Kampus given go ahead for listed buildings
Kampus has been granted planning approval for the redevelopment of two listed buildings, Minto & Turner and Minshull House.
A £250m JV between Capital & Centric and Henry Boot Developments, Kampus will be a distinctive new city centre neighbourhood with apartments to rent, independent bars and restaurants and small- scale local retail. Green space is a focal point of the scheme with a ‘secret garden’ and a south-facing square to relax and socialise.
Minto & Turner and Minshull House are both derelict nineteenth century former warehouse buildings. Many original features have survived intact and will be retained as part of the sensitive refurbishment of the buildings into 59 characterful loft apartments and circa. 14,000 sq ft flexible commercial space.
Work on the listed buildings will begin in the coming months with the commercial units ready for fit-out and occupation in Spring 2019 and the apartments available to occupy from August 2019.
The scheme includes the re-opening of Little David Street, thought to be one of the only untouched cobbled streets in Manchester, to create a unique destination, full of character and unlike anywhere else in the city.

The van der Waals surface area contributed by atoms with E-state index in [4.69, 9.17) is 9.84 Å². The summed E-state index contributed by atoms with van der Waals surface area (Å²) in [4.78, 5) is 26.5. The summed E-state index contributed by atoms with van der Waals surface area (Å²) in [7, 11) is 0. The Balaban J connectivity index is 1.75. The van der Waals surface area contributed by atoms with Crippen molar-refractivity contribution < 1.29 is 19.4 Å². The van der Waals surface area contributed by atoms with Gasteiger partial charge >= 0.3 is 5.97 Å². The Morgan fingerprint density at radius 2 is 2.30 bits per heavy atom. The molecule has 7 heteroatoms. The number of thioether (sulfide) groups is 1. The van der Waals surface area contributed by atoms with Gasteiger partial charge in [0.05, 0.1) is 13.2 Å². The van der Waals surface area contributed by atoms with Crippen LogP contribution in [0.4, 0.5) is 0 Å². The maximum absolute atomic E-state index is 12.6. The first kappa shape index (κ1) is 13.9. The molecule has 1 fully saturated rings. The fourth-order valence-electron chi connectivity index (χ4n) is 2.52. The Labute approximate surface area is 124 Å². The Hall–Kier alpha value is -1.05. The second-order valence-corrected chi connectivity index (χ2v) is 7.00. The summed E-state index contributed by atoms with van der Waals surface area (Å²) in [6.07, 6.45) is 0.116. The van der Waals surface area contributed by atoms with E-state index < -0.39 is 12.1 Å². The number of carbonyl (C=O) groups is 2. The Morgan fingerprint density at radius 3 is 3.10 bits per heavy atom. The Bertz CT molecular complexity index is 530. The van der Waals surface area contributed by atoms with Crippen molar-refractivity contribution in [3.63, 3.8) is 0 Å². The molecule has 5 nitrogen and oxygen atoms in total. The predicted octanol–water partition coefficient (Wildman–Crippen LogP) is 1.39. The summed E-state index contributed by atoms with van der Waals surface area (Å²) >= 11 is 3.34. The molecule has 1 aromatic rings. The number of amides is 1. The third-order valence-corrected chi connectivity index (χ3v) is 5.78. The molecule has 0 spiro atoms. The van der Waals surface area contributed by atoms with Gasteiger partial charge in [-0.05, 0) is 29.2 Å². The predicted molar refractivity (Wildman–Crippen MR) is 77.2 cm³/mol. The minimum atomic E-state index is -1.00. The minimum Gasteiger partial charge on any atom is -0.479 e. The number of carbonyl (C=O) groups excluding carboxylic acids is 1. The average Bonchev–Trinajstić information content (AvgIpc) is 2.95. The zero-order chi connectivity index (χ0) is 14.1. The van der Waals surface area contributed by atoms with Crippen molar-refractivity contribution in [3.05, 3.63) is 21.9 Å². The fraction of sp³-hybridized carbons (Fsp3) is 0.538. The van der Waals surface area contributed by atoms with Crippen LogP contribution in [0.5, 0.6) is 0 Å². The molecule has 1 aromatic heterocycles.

Adam Higgins of Capital and Centric, said: “We’ve had tons of amazing feedback on our plans for Kampus to date, and getting planning on the two mills is the final piece of the jigsaw. Minto & Turner and Minshull House are an important part of the neighbourhood we’re building; they’re central to our ability to intertwine old and new to create a really interesting mix of spaces and streets, and, with planning now approved, we can continue on site to deliver these buildings at the same time as the works that have already started on the main site.
“I guess Kampus is a bit different to most other development schemes happening, and this lovely narrow route along the cobbled street between the two listed buildings is a really important entrance into Kampus from the main centre of the city, and an important link to Canal Street. We want to attract cafes and encourage the tables and chairs to spill out onto this space, a little like those beautiful old towns that we all enjoy abroad.”
Planning is being handled by Deloitte, and Shed KM is the architect.